The UK prides itself on being an island nation in a world that is almost three-quarters oceans and seas. Packed full of potentially valuable resources, the ocean has long played a vital role in transport and fishing. But commercial exploitation has been slowed by the very real technical and non-technological challenges and the high costs that accompany them.
What has come to be known as the “Blue Economy” is set to power an expanding global ambition to create jobs and economic growth by bringing together expertise and technology across a range of traditional and emerging industries, ranging from energy, shipping and fisheries to biotechnology and seabed mining. Individual sectors of the Blue Economy are increasingly interdependent, relying on common skills and shared infrastructure.
Offshore oil and gas operations at sea, for example, introduced technologies for heavy industrial activities, ranging from engineering to robotics, and these are now employed in other emerging sectors such as offshore wind.
The eight key Blue Economy sectors identified by the OECD (Organisation for Economic Co-operation and Development) as of particular interest are broken down into two categories. There are existing sectors: offshore oil and gas, shipping, fisheries and tourism. Then there are emerging/Blue Growth sectors: aquaculture, marine energy (wind, wave, tide and thermal), biotechnologies and seabed mining. Common to the future of all of these sectors are marine science, international maritime law, marine governance and marine planning.
The Ocean Economy in 2030, a major report issued by the OECD in 2016, estimates the gross value added (GVA) of the Blue Economy at more than US$3 trillion by 2030, (at 2010 prices) and at 2.5% of total global GVA.
Currently offshore oil and gas leads in value at about 34% of the whole, but this will fall to an estimated 21% by 2030. Tourism is second at 26% and is expected to retain this share to become the leading marine industry by value by 2030.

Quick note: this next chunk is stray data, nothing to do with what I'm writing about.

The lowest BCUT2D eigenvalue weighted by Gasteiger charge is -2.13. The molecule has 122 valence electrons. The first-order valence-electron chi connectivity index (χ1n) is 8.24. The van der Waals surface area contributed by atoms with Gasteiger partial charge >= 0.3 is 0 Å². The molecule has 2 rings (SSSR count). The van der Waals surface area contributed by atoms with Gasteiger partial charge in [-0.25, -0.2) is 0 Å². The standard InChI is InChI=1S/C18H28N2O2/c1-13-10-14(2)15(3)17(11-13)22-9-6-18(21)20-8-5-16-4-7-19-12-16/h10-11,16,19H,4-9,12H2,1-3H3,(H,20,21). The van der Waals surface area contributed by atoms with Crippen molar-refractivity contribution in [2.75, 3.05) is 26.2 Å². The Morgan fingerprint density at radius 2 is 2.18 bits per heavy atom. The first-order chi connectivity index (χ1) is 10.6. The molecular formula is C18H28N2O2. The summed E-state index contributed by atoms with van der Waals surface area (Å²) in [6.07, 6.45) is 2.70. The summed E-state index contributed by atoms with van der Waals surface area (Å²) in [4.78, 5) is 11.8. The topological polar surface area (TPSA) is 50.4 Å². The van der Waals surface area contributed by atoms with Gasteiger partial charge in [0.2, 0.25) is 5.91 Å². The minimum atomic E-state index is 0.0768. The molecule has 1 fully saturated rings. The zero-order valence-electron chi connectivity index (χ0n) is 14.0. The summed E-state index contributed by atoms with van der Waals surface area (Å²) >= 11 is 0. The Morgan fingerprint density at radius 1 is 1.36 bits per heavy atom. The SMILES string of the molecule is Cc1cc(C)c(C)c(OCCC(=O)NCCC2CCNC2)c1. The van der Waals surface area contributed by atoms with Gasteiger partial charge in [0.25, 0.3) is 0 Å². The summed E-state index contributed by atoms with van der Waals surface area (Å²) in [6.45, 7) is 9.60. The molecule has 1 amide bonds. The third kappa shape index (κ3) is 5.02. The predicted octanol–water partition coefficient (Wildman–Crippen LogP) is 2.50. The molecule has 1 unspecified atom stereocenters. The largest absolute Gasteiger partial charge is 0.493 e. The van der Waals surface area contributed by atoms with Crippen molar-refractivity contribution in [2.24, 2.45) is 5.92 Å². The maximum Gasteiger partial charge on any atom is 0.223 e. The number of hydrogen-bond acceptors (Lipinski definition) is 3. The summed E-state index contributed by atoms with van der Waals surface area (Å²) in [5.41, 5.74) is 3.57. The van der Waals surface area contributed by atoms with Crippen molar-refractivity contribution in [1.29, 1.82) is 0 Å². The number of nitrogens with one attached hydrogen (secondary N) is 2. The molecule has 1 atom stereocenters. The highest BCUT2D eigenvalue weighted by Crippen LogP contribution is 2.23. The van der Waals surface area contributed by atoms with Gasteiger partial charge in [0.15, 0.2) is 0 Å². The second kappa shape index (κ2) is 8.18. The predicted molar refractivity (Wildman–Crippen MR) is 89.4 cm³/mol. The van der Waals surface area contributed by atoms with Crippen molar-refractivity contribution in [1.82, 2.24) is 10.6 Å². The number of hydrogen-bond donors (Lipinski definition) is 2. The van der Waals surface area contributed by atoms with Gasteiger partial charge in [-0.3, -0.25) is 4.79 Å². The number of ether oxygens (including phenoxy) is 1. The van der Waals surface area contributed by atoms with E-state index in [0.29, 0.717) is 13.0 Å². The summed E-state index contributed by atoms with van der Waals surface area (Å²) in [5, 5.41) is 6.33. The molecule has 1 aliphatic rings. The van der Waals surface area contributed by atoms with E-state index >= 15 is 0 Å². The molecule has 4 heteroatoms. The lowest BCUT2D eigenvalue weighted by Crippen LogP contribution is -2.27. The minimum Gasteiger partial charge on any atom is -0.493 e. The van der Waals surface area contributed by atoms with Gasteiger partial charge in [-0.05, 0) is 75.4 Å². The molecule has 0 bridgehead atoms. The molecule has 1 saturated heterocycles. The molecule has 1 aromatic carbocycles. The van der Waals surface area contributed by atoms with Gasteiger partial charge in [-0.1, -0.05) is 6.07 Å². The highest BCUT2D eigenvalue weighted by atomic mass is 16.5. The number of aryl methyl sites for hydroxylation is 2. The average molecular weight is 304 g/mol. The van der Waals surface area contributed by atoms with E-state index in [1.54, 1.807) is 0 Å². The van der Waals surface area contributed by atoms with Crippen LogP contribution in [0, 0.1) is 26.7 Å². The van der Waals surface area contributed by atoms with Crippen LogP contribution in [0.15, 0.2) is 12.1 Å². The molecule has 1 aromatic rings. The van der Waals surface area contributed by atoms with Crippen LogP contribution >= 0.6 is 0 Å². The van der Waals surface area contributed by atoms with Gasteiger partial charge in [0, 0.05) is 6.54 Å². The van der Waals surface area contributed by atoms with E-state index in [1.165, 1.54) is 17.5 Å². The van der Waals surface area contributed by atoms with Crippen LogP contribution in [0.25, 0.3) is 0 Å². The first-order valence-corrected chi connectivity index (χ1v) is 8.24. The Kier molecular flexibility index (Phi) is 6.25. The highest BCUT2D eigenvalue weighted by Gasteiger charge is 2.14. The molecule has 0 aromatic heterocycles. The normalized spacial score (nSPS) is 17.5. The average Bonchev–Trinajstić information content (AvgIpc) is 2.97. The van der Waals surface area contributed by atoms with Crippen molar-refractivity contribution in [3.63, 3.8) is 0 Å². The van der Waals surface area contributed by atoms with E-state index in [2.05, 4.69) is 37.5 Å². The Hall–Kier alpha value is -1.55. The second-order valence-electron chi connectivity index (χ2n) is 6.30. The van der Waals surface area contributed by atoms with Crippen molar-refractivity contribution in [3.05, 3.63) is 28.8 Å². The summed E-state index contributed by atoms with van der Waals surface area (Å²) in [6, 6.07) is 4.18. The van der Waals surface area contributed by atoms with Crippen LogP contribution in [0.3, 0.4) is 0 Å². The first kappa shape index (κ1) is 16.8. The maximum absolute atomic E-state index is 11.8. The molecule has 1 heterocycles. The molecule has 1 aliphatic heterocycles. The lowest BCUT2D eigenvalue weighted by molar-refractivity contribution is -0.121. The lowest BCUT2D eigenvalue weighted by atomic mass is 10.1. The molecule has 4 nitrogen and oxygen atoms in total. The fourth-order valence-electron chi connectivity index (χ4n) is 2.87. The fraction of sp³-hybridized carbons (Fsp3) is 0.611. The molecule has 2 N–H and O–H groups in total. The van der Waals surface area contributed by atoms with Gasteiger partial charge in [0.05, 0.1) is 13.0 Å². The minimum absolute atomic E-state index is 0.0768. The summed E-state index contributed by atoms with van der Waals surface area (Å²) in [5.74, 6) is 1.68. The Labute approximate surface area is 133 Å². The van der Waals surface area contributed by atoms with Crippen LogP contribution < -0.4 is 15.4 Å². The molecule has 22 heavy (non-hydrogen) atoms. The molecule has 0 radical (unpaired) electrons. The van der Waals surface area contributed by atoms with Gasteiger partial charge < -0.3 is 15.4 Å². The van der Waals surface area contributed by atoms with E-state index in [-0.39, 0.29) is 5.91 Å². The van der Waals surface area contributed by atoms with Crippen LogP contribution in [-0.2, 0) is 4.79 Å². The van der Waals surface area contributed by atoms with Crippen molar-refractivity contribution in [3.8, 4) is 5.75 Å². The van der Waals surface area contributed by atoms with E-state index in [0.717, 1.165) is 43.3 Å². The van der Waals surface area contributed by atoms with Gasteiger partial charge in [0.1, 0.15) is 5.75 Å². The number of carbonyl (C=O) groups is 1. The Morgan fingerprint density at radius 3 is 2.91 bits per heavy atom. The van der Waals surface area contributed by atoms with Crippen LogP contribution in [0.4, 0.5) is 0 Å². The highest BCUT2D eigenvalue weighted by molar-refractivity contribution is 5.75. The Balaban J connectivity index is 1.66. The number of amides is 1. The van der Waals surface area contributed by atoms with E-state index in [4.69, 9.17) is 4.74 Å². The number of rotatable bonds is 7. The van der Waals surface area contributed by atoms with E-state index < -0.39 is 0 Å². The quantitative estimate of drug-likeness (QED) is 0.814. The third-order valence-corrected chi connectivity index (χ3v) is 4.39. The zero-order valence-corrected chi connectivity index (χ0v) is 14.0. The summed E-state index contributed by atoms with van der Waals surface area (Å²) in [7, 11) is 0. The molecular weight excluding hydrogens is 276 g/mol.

Of the emerging industries, offshore wind demonstrates most growth, from less than 1% today to more than 8% by 2030. In employment, and therefore in social terms, fisheries are by far the largest global marine employer at over 11m people, although at a smaller proportion of value at around 6% including processing. This is followed by tourism at about 7m employees. All other sectors employ fewer than 2m people each.
Scottish universities in particular, such as my own, Heriot-Watt, and UK industry generally, have a wealth of background, knowledge and experience in many of these established and emerging sectors of the Blue Economy and a strong tradition of working together to develop them. The challenges include increasing the sector’s knowledge and data on the current state of ocean resources and marine ecosystems and managing the risks involved in developing and exploiting them.
The UK Industrial Strategy and new integrated collaborations with an eye to the international marketplace have “Blue” written all over them. So delivery will need greater ambition and co-ordination of research in marine and maritime science with other scientific, social science and engineering sectors. Significant breakthroughs in key technologies and innovative business sectors embracing data science and robotics will play large in this new world.
Of course the Blue Economy can only be sustainable if it has a strong interconnectivity with the Green Economy, the creation of a sustainable economy on land. That is, an economy that restores, protects and maintains diverse, productive and resilient ecosystems – and one that is based on clean technologies, renewable energy and active recycling and repurposing of materials.
As oceans cover more of this planet than land, it follows that they should merit the keenest attention when it comes to opportunity and sustainability. Blue is the new Green.